The violation of the petitioners' right to statutory due process by the private respondent warrants the payment of indemnity in the form of nominal damages. The amount of such damages is addressed to the sound discretion of the court, taking into account the relevant circumstances. Considering the prevailing circumstances in the case at bar, we deem it proper to fix it at P30,000.00. We believe this form of damages would serve to deter employers from future violations of the statutory due process rights of employees. At the very least, it provides a vindication or recognition of this fundamental right granted to the latter under the Labor Code and its Implementing Rules.

    We reiterate that the dismissal of respondent from the service is by reason of retrenchment, an authorized cause. But due process was not observed as the required notices were not sent to respondent and the DOLE one month prior to the effectivity of his termination. Thus, petitioners should be liable for violation of his right to due process and should pay him indemnity in the form of nominal damages, pursuant to our ruling in Agabon, which we fix at P20,000.00.11

    Now, on the issue of whether respondent is entitled to backwages, we rule that the Court of Appeals erred in awarding him such backwages on the basis of Serrano. Our ruling in this case has been overturned by Agabon cited earlier.

    It bears reiterating that under Article 283, in case of retrenchment to prevent losses, respondent is entitled to an award of separation pay equivalent to one-half (1/2) month's pay for every year of service (with a fraction of at least six [6 months considered one [1 whole year). Since he was employed by petitioners for four (4) years, or from June 1, 1995 to December 30, 1998, with a monthly salary of P80,000.00, he should be paid P160,000.00 as separation pay.

    WHEREFORE, the petition is partly GRANTED. The challenged Decision dated April 6, 2001 and Resolution dated July 18, 2001 in CA-G.R. SP No. 58076 are AFFIRMED with MODIFICATION in the sense that petitioners are hereby ordered to pay respondent (1) P160,000.00 as separation pay; and (2) P20,000.00 as nominal damages. The award of backwages is deleted.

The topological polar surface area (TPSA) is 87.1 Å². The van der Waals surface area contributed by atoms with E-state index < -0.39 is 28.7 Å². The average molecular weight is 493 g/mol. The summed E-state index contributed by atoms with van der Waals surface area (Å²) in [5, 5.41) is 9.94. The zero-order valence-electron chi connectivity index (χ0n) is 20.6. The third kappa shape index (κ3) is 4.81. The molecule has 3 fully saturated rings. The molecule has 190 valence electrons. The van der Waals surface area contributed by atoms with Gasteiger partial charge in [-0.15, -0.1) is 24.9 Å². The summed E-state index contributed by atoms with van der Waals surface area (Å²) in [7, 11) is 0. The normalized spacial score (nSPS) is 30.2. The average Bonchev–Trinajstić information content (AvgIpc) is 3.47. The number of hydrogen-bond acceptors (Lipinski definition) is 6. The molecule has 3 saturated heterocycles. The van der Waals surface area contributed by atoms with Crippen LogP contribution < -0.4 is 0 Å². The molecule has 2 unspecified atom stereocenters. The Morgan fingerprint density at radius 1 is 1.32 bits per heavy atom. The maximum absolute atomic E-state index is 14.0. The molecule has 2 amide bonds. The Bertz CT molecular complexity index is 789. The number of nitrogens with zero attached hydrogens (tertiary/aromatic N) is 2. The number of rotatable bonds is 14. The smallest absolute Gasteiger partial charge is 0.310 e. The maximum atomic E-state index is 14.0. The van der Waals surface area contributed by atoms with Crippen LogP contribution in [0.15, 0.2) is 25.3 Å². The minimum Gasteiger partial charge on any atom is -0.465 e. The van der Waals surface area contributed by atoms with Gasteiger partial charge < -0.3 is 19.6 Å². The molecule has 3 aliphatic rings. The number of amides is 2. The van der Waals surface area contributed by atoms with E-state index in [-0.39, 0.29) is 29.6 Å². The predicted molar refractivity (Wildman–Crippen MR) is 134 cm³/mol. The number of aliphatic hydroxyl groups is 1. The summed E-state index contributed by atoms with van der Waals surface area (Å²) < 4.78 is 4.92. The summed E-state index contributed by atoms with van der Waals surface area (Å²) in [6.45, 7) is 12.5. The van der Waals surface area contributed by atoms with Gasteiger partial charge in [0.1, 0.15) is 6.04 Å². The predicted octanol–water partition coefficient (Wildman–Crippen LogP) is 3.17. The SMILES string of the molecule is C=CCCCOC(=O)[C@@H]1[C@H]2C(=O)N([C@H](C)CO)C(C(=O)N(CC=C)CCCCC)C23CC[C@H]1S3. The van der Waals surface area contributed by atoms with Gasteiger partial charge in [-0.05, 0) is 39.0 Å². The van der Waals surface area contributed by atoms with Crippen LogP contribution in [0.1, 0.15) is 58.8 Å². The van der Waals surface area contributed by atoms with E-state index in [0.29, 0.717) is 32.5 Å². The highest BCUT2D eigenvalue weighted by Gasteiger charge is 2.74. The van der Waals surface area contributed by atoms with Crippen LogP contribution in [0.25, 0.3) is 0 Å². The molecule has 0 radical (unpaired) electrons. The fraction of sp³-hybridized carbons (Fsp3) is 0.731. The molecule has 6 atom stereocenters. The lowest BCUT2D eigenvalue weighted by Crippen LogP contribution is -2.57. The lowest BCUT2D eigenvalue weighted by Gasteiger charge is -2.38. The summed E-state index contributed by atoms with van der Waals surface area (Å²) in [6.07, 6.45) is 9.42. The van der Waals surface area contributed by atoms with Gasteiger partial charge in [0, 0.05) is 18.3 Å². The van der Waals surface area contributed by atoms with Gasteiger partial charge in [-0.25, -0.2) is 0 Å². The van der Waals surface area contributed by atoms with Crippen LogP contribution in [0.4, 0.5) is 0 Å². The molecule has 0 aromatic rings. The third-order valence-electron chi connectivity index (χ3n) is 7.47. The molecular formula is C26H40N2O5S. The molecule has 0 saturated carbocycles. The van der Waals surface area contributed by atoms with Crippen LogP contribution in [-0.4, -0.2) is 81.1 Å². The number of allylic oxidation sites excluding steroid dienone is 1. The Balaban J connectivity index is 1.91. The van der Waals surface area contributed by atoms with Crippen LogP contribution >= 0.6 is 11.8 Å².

SO ORDERED.


    ςηαñrοblεš νιr†υαl lαω lιbrαrÿ

    Endnotes:


    * On leave.

    1 Penned by Justice Delilah Vidallon-Magtolis and concurred in by Justice Teodoro P. Regino and Justice Alicia L. Santos (all retired), Annex "A," Petition for Review, Rollo, pp. 33-43.

    2 Annex "B," id., pp. 44-45.

    3 Far East Bank and Trust Co. v. Court of Appeals, 326 Phil. 15 (1996).

    4 Social Security System v. Court of Appeals, G.R. No. 100388, December 14, 2000, 348 SCRA 1.

    5 G.R. No. 112923, May 5, 1997, 272 SCRA 172, 179-180.

    6 Rollo, pp. 101-113.

    7 G.R. No. 110072, April 12, 2000, 330 SCRA 363, 383, citing Saballa v. National Labor Relations Commission, 260 SCRA 697, 709 (1996).

    8 Asian Alcohol Corporation v. NLRC, G.R. No. 131108, March 25, 1999, 305 SCRA 416, 431.

    9 Lopez Sugar Corporation v. Federation of Free Workers, G.R. NOS. 75700-01, August 30, 1990, 189 SCRA 179.

    10 G.R. No. 158693, November 17, 2004, 442 SCRA 573, 608, 617, cited in Lavador v. "J" Marketing Corporation, G.R. No. 157757, June 28, 2005, pp. 6-7.

    11 The ponente, although maintaining her dissent, submits to the ruling of the majority in Agabon that violation by the employer of the employee's right to due process warrants the payment of nominal damages by the former.

    G.R. No. 149138 - TPI PHILIPPINES CEMENT CORPORATION, ET AL. v. BENEDICTO A. CAJUCOM VII